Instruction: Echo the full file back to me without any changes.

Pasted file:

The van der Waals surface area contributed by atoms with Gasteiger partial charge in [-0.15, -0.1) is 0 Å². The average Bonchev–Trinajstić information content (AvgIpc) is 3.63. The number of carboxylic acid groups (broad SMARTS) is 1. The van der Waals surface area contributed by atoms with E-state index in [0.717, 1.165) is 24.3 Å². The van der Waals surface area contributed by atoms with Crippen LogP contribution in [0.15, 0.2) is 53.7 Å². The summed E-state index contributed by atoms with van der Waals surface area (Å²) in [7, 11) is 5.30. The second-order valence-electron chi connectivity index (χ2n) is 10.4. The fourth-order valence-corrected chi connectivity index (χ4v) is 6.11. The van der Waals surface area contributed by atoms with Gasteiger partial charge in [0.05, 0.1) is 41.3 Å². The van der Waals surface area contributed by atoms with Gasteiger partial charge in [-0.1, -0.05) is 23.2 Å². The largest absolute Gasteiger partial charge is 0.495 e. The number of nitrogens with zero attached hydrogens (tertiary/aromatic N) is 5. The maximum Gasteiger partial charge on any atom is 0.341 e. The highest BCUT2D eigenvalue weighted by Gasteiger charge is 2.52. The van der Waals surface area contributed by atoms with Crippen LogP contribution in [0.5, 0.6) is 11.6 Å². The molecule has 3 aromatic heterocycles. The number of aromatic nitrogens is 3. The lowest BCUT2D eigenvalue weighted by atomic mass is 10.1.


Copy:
The van der Waals surface area contributed by atoms with Gasteiger partial charge in [-0.15, -0.1) is 0 Å². The average Bonchev–Trinajstić information content (AvgIpc) is 3.63. The number of carboxylic acid groups (broad SMARTS) is 1. The van der Waals surface area contributed by atoms with E-state index in [0.717, 1.165) is 24.3 Å². The van der Waals surface area contributed by atoms with Crippen LogP contribution in [0.15, 0.2) is 53.7 Å². The summed E-state index contributed by atoms with van der Waals surface area (Å²) in [7, 11) is 5.30. The second-order valence-electron chi connectivity index (χ2n) is 10.4. The fourth-order valence-corrected chi connectivity index (χ4v) is 6.11. The van der Waals surface area contributed by atoms with Gasteiger partial charge in [0.05, 0.1) is 41.3 Å². The van der Waals surface area contributed by atoms with Gasteiger partial charge in [-0.1, -0.05) is 23.2 Å². The largest absolute Gasteiger partial charge is 0.495 e. The number of nitrogens with zero attached hydrogens (tertiary/aromatic N) is 5. The maximum Gasteiger partial charge on any atom is 0.341 e. The highest BCUT2D eigenvalue weighted by Gasteiger charge is 2.52. The van der Waals surface area contributed by atoms with Crippen LogP contribution in [0.5, 0.6) is 11.6 Å². The molecule has 3 aromatic heterocycles. The number of aromatic nitrogens is 3. The lowest BCUT2D eigenvalue weighted by atomic mass is 10.1.